You Have to Start Somewhere.

Posted By: Tadd Jones ICOR Blog & News,

There are many people reporting (breathlessly) that the real estate market is about to crash. The main things that get blamed are rising interest rates, a cooling economy, and prices having risen ‘too far too fast’, but there’s also the impact of inflation, wages, an insufficient supply of homes, crazy zoning policies, rents and demographics to consider.  With all of these variables, what’s to be done?   Let’s take a minute and consider two things: first, a bit of context and second, the direction, magnitude, and timing of any decline.

First, a bit of context.  Markets move around, and they swung too far in favor of sellers this past spring.  Blame seasonality or COVID (or the response) or whatever, but the market strongly favored sellers.  Clearly some of the silliness in the spring - like forcing buyers to waive inspections and bidding wars that resulted in a final sales price 20% above asking - is not sustainable, so should we be overly concerned when the market returns to normal?  There are still some issues in the market, and not everyone can afford the house they’d like, but really the market is in a much more rational and balanced position now. 

Buyers got pretty excited in the spring as well, and we saw some pretty creative justifications for paying higher prices. Buying and rehabbing homes to put into a short-term rental pool, scrapes, short-term holds, etc. were discussed. Now, we are seeing much less of that.  David Nielson, head of Boomerang lending, observes: “We are getting a lot more requests now for ‘regular’ financings. Borrowers that plan on taking a mid-priced older home and updating it and selling it in line with the market.  And we are having a much easier time being on the same page with the after-rehab value. Our borrowers have been through the cycles and it’s just returning to normal.  The good news is they are having an easier time finding projects that pencil now and no more crazy waits for cabinets and cement.”

Given that the market was not sustainable at the elevated levels, should we expect some pullback in prices?  That certainly seems reasonable. But direction, magnitude and timing still matter. If the direction of house prices is likely lower, how far will they fall?  And how fast?  The consensus seems to be in the neighborhood of a 10% pullback[1], which hardly fits the definition of a ‘crash’. The last major pullback, which does seem to qualify as a crash, prices declined by over 25%, but that took more than 5 years[2]. And how fast matters. During that last time (on a national level) there were no 6-month periods during which the prices declined by more than 10%.  An average developer (our borrowers really add value, not just ‘flip’) makes about 25% on their investment, which means there will still be profit in the event of the type of declines we saw last time.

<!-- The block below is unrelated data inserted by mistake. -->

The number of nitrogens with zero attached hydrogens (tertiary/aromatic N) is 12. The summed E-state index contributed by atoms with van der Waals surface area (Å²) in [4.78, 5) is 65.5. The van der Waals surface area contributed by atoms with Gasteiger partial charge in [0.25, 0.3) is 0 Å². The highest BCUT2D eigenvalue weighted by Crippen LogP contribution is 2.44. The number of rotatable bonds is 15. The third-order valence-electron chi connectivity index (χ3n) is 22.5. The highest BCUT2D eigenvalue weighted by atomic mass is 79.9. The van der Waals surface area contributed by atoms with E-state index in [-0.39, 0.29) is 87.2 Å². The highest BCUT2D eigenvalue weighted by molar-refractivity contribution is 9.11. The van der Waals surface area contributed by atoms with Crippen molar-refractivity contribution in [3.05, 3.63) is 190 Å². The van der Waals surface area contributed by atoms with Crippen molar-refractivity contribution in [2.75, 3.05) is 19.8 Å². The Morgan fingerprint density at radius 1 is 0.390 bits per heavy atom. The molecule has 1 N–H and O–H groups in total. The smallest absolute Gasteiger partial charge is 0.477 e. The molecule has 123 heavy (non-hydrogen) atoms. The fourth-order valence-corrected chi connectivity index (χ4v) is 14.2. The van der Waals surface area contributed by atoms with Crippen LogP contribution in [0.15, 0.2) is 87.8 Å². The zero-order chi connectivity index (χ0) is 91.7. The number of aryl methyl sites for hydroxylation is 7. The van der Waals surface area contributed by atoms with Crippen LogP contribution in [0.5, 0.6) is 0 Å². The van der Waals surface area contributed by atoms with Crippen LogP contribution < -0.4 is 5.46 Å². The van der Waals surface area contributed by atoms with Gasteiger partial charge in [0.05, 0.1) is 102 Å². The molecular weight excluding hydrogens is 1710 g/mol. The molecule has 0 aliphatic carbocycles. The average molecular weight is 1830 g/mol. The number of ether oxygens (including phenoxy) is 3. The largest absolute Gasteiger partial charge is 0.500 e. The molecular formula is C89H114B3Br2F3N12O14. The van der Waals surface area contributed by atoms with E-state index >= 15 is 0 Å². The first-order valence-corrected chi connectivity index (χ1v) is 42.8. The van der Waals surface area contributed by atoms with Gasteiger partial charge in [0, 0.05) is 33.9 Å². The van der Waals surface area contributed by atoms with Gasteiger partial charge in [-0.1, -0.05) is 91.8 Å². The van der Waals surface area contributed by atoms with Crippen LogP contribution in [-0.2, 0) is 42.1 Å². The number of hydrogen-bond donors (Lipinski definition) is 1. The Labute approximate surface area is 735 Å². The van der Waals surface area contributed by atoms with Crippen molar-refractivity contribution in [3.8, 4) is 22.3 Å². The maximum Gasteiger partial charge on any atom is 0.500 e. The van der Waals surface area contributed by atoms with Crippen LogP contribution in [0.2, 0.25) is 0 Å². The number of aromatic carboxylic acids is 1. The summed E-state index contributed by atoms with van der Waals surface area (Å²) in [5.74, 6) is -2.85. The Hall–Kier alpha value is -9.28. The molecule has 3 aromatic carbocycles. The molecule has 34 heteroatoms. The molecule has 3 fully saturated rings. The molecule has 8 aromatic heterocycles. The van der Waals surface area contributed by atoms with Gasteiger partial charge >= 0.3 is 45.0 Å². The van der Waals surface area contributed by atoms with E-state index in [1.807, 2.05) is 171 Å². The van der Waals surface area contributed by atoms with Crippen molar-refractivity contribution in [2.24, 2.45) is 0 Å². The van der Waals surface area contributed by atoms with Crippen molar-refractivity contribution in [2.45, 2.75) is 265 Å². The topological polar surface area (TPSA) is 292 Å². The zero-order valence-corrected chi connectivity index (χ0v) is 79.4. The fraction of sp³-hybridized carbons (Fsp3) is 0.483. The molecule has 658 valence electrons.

It still would be helpful to have a bit more granularity as to direction, magnitude, and timing, and fortunately it is available. The Chicago Mercantile Exchange which trades billions of dollars daily in futures on such investments as the S&P 500, interest rates (bonds) and various commodities, has a way to invest in the housing markets. The S&P Case-Shiller index[3] allows you to look at the ‘bets’ (or hedges) being placed on the national level of home prices.  The way these futures work is that on settlement day, the current price (the ‘spot’ price) is compared to the price of the contract and the difference is settled (in cash) between the counterparties.  The current spot price is 308.18.  We can compare that price to the futures price and determine what these investors are figuring will be the price at that point in the future.  Here’s what that looks like at present:


So people that actually make investments based on housing prices expect a 7.2% decline in prices by next year in November, which is probably quite different from the talk you hear on tv or at the bar.  And also, quite supportive of starting new projects.  Want to go even more granular?  There are also futures on house prices in Boston, Chicago, Denver, Las Vegas, Los Angeles, Miami, New York, San Diego, San Francisco, and Washington DC. 


It should come as no surprise that the Denver market looks to take a bit of a harder hit than the national average, with the futures market expecting a decline of almost 12% by February of 2024[4].  That should come as little surprise given the marginal outperformance of Denver area prices over the last year by just about the same amount of the extra decline (Denver was +19.3 % over the last 12 months vs +18.0% for the National Average).


Markets change and we are through the silly season that was this spring and back to a relatively normal market. Certainly, there are still concerns, but pessimistic prognosticators seem to be quite out of line with people that are actually making investments, in both current and planned future markets. Therefore, we can pretty confidently say, there is a light at the end of the tunnel and it’s not an oncoming train.

[1] See for example:


[3] Retrieved 13 September 2022 12:35 pm

[4]  Retrieved 13 September 2022 12:35 pm